As you admire the movement via the caseback, you can see the peerless perlage on the mainplate and the swan-neck regulator adjacent the balance wheel. This is a movement which will appeal to purists.
I am smitten. The enchanting telescopic hands of this model distinguish this timepiece as something a little special.
The Ovale Pantographe is suited to those who seek discreet ownership. It will appeal to the discerning buyer drawn to matchless finishing and magnificent craftsmanship. Those who are seduced by the more familiar nomens that ubiquitous brand awareness confers, may seek an alternative marque, but that would be their loss.
This is a remarkable timepiece which will appeal to the cognoscenti and those who can appreciate the pioneering spirit of the creative minds employed in Fleurier.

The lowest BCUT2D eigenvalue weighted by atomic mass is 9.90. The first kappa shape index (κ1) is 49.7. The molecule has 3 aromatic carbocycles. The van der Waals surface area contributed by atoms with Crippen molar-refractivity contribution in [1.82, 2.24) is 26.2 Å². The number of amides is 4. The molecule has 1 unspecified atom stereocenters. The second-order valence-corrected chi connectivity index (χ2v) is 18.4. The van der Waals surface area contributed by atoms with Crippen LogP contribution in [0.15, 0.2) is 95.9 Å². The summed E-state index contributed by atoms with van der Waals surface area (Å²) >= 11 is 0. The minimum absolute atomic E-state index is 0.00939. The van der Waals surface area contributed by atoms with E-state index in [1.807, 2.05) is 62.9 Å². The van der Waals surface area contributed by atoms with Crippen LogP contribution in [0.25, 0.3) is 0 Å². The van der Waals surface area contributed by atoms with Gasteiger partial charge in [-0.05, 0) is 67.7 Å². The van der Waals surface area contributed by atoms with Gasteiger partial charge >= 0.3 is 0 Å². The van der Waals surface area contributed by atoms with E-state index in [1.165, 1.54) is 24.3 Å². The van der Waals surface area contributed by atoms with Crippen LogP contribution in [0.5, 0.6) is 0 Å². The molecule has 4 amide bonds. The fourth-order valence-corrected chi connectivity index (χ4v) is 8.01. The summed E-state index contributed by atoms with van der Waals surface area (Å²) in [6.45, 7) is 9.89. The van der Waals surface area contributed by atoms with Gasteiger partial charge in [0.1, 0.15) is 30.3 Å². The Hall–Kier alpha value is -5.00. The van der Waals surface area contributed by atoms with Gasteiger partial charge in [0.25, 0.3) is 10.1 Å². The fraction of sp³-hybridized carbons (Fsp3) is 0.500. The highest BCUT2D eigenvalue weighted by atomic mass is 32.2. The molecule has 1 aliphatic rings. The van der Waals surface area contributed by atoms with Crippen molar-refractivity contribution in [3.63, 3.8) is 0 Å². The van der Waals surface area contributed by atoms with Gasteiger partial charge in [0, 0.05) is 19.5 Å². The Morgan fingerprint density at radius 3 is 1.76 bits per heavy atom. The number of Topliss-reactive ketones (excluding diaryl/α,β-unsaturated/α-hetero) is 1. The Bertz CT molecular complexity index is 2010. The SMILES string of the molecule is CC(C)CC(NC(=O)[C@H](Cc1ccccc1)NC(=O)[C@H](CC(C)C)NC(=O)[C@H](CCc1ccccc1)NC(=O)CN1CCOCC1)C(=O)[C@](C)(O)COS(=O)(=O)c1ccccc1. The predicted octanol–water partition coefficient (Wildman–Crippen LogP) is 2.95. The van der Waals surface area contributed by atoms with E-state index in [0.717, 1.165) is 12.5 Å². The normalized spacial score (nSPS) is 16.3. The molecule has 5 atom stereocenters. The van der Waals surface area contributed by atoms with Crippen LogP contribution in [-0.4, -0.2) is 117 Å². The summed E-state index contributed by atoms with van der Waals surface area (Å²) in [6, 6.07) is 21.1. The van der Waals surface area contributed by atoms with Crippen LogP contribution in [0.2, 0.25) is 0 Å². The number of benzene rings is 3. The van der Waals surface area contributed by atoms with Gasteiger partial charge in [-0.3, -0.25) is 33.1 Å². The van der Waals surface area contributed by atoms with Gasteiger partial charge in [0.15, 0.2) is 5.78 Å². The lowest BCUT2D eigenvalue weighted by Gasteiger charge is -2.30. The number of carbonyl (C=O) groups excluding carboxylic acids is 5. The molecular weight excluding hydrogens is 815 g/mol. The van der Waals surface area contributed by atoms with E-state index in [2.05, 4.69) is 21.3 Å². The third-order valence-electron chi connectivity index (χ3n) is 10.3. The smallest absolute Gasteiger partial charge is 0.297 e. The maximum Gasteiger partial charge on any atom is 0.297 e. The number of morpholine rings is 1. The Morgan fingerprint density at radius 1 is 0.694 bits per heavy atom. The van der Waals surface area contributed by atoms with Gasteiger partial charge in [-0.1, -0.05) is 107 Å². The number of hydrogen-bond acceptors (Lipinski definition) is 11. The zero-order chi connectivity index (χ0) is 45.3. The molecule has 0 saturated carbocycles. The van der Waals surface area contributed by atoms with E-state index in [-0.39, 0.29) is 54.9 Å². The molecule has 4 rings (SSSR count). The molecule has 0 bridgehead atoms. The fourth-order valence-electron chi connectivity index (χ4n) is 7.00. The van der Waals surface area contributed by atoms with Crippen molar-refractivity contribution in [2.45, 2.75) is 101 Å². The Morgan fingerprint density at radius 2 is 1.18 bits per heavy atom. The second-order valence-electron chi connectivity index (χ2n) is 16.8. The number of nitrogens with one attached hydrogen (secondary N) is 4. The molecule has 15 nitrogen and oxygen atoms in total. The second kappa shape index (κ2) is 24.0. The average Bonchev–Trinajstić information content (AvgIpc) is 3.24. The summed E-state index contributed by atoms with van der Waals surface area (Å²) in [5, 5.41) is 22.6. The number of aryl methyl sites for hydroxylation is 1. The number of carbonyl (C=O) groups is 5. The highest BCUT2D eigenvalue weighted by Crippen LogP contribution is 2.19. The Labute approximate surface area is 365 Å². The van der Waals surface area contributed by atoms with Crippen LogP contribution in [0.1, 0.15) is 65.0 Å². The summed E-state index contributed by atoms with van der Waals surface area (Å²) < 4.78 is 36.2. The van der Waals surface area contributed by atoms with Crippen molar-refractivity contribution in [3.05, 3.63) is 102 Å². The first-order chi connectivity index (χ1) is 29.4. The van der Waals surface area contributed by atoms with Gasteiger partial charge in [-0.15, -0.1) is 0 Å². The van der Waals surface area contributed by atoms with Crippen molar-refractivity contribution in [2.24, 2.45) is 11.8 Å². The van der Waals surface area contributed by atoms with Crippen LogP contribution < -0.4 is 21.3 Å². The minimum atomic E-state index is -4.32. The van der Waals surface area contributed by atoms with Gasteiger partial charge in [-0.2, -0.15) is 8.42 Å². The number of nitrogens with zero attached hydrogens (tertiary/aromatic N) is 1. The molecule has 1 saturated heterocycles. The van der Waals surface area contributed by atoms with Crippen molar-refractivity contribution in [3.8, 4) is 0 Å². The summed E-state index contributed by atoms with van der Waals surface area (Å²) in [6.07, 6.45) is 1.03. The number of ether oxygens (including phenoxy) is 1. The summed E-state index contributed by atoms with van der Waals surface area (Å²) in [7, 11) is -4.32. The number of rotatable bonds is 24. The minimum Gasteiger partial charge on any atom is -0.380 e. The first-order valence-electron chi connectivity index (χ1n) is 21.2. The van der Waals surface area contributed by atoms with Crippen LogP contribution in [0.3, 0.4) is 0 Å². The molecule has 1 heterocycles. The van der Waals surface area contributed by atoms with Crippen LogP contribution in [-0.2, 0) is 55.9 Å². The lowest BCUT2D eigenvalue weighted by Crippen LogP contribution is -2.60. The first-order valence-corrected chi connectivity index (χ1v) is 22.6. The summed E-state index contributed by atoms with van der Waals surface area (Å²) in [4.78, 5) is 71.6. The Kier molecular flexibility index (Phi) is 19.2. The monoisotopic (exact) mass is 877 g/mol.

Model: Parmigiani Fleurier Ovale Pantographe
Case: 18-carat rose gold or 18-carat white; dimensions 45.00 mm x 37.60 mm; height 12.00 mm; water resistant to 3 bar (30 metres); sapphire crystal to front and caseback.
Functions: Hours; minutes; power reserve; date.
Movement: PF 111, hand-wound movement; frequency 21,600 vph (3 Hz); 28 jewels; power reserve 192 hours; 227 parts.
Strap: Indigo alligator leather strap with 18-carat gold ardillon buckle to match case.
Angus is a self-confessed watch addict and is frequently asked to contribute to various printed magazines and websites around the globe. He also writes for individual watch companies on matters of horology and has appeared on television and radio as an industry expert.